Homosexuality in Modern France edited by Jeffrey Merrick and Bryant T. Ragan, Jr. (Not to be confused with its counterpart by the same editors, Homosexuality in Early Modern France: A Documentary Collection, because both Amazon and LibraryThing seems to think they're the same book, or the same person is uploading the wrong cover. For the latter, the cover on my copy shows a statue of Ganymede and the eagle.)
It's a good book! There's ten good essays by smart people, covering the Enlightenment, the French Revolution (one is specifically on the pornography starring Marie Antoinette that was published against her), legislature and its lack in early and mid 19th century Paris, a murder case from 1877 involving a gay couple, the medicalization of "inversion", working class lesbian subculture at the turn of the centuty, Gide's Corydon, and Foucault in the context of French history and politics.
I always remember the things I complained about better. Have some funny excerpts.
"Invisible Women", Sautman, page 186: "According to Julien Chevalier, homosexuality was an aberration rare in high society, "regarded with horror" by the working class, and completely unknown in country areas. It was a vice in which only the "cafe society and theater" engaged. In something of a contradiction, Chevalier argued that gender nonconformity in physical appearance led directly to sexual inversion and that women from the working class and peasantry were more likely to display virile aberrations. Because of promiscuity in servants' quarters, the nervous tension resulting from working in a sitting position too long, and the "physiological harm" caused by the sewing machine, Ali Coffignon also saw women workers as being particularly prone to sexual corruption."
Sewing machines=lesbianism. Got it.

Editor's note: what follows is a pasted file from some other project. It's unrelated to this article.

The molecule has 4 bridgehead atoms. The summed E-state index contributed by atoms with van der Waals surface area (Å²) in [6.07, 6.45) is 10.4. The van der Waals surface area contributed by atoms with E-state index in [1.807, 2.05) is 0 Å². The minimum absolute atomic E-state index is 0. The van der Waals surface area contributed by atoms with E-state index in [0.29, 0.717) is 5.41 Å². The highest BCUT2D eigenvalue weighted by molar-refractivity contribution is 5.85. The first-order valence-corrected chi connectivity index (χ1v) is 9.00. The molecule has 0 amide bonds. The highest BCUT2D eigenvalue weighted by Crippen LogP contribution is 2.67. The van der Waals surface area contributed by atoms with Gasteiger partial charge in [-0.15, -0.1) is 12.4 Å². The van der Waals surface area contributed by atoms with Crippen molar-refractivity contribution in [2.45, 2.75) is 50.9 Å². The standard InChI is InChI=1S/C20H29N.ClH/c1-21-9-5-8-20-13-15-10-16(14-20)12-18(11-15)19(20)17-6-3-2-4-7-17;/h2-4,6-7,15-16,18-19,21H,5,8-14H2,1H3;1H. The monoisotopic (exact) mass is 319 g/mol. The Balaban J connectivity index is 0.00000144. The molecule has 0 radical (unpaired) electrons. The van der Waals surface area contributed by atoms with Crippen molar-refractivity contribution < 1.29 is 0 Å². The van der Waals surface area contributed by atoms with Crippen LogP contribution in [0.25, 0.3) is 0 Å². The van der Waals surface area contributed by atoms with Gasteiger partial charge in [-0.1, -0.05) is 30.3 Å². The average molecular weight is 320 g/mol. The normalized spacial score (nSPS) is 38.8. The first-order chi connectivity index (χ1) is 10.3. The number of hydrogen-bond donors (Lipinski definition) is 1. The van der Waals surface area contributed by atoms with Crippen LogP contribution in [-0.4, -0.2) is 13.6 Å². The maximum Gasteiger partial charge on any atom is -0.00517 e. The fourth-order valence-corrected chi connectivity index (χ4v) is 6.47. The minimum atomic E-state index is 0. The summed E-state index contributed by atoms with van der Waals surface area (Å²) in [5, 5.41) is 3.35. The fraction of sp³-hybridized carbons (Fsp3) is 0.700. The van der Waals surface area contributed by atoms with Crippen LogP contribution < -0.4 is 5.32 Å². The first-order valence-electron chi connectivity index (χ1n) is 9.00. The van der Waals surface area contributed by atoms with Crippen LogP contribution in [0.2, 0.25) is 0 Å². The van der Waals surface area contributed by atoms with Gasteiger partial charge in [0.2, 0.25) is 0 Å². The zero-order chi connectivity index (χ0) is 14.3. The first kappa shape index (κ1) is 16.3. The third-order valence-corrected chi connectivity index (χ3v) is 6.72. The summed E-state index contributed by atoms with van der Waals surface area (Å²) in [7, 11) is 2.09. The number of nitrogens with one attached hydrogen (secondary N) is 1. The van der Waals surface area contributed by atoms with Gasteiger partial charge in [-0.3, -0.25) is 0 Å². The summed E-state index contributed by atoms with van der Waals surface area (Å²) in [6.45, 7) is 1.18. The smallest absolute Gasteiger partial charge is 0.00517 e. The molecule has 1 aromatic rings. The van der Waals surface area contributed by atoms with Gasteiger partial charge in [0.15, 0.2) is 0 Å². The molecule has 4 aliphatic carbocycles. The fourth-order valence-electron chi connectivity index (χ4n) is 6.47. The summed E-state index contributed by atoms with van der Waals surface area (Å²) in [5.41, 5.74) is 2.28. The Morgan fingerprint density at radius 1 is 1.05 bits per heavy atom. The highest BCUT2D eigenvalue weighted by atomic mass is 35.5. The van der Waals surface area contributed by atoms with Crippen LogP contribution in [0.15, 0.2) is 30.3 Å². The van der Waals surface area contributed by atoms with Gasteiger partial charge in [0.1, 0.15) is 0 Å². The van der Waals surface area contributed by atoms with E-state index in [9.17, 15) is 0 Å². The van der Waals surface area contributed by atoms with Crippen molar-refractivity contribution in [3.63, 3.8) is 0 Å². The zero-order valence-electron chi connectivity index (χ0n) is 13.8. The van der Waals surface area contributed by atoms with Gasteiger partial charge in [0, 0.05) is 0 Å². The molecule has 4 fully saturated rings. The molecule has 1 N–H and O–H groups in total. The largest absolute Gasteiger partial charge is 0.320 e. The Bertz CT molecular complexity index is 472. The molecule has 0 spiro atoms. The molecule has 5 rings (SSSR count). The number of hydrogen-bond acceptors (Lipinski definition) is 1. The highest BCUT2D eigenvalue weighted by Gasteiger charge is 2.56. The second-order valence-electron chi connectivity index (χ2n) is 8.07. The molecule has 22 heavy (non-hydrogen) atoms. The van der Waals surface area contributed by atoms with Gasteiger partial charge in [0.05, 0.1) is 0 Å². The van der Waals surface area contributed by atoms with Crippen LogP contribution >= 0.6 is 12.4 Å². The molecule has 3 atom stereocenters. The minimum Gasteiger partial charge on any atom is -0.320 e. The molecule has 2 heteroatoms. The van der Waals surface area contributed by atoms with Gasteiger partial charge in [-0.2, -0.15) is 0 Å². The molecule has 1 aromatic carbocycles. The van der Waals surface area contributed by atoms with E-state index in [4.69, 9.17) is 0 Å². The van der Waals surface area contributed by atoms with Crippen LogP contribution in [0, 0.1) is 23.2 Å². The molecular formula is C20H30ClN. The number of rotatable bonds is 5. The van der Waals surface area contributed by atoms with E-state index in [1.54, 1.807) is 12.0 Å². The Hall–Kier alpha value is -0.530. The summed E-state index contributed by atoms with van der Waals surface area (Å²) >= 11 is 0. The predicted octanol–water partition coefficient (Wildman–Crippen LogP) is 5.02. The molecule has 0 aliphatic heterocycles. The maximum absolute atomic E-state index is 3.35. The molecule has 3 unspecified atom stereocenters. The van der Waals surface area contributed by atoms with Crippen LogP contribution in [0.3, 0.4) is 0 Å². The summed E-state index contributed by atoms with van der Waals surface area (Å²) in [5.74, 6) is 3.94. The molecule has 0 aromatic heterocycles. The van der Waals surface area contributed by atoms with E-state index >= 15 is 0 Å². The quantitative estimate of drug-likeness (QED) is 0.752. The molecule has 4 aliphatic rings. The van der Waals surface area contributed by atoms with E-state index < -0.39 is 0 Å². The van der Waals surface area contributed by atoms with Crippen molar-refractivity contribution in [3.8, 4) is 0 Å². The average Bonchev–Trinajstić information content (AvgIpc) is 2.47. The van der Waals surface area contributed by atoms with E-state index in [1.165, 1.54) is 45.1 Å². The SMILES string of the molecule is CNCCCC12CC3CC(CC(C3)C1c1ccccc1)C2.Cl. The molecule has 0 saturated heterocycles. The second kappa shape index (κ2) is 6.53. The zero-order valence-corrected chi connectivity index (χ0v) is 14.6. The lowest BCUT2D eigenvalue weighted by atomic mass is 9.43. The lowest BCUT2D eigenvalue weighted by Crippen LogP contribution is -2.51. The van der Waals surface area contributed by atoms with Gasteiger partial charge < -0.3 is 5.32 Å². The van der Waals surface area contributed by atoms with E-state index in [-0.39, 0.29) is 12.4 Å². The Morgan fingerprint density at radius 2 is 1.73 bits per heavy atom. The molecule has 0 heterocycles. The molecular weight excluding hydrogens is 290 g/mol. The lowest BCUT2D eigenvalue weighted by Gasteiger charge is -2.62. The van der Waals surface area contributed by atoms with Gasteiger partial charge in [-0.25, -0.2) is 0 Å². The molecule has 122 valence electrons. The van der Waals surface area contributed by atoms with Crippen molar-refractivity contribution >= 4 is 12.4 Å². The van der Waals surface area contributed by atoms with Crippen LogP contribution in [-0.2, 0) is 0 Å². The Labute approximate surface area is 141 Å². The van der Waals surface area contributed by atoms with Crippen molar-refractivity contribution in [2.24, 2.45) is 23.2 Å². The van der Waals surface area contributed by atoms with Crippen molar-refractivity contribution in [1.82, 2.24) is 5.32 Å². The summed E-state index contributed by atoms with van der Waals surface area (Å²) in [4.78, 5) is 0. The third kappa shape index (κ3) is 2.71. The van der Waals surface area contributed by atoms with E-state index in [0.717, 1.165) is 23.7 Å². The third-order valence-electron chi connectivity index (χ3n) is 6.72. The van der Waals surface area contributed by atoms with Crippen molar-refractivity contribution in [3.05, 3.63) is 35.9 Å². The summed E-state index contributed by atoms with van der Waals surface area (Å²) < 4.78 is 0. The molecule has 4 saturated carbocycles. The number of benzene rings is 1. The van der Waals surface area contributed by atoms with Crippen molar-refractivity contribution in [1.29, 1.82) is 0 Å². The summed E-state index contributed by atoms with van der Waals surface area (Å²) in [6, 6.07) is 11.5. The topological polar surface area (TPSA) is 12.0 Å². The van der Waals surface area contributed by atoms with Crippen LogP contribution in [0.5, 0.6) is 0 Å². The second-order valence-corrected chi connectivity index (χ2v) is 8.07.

Later in the same essay there's some translation failure: a phrase from Jean Lorrain's La Maison Philibert (1904) is translated as "fags and lezzies". The footnote is only a citation, and there's no modern edition that I can find. "Lezzies" might be gougnottes (girlfriends), as used elsewhere in the text with better notes, but I have no idea what "fags" was originally. It irritates me when liberal translations show up in academic works. If that's the best connotative selection, make a note and explain your choices.
"Natalism, Homosexuality, and the Controversy over Corydon" by Martha Hanna is very interesting and has a lot of stuff I was glad to learn. In one part, discussing (at the time) modern reactions to Greek homosexual practices, there's a paragraph on Dr. Riolan's 1909 Pederastie et homosexualitie that's just comedy gold:
"Unlike modern pederasty, which Riolan characterized as the predilection of dissipated older men bored by heterosexuality, Greek pederasty was, he argued, a culturally specific aesthetic response to the ugliness of Greek women. "In Greece, pederasty was the result of the admiration the Greeks professed for beautiful forms. Like all women of the Orient, Greek women quickly lost their youthful shape, and the citizen of Athens, returning from the Olympic Games, could not help but compare the women whom he saw in Athens to the athletes he had applauded in the arena." If, as Riolan suggested, pederasty was understandable in those societies where women quickly lost their sexual allure, it was neither understandable, permissible, nor defensible in a nation like France, famous for its beautiful- and desirable- women. Riolan was not the only medical expert convinced that beautiful women constituted a nation's best protection against homosexuality."
I think my housemate's reaction was "Oh my god, there's so many things wrong with that I don't even know what to say!"
Maybe I need an "adventures in stupidity" tag.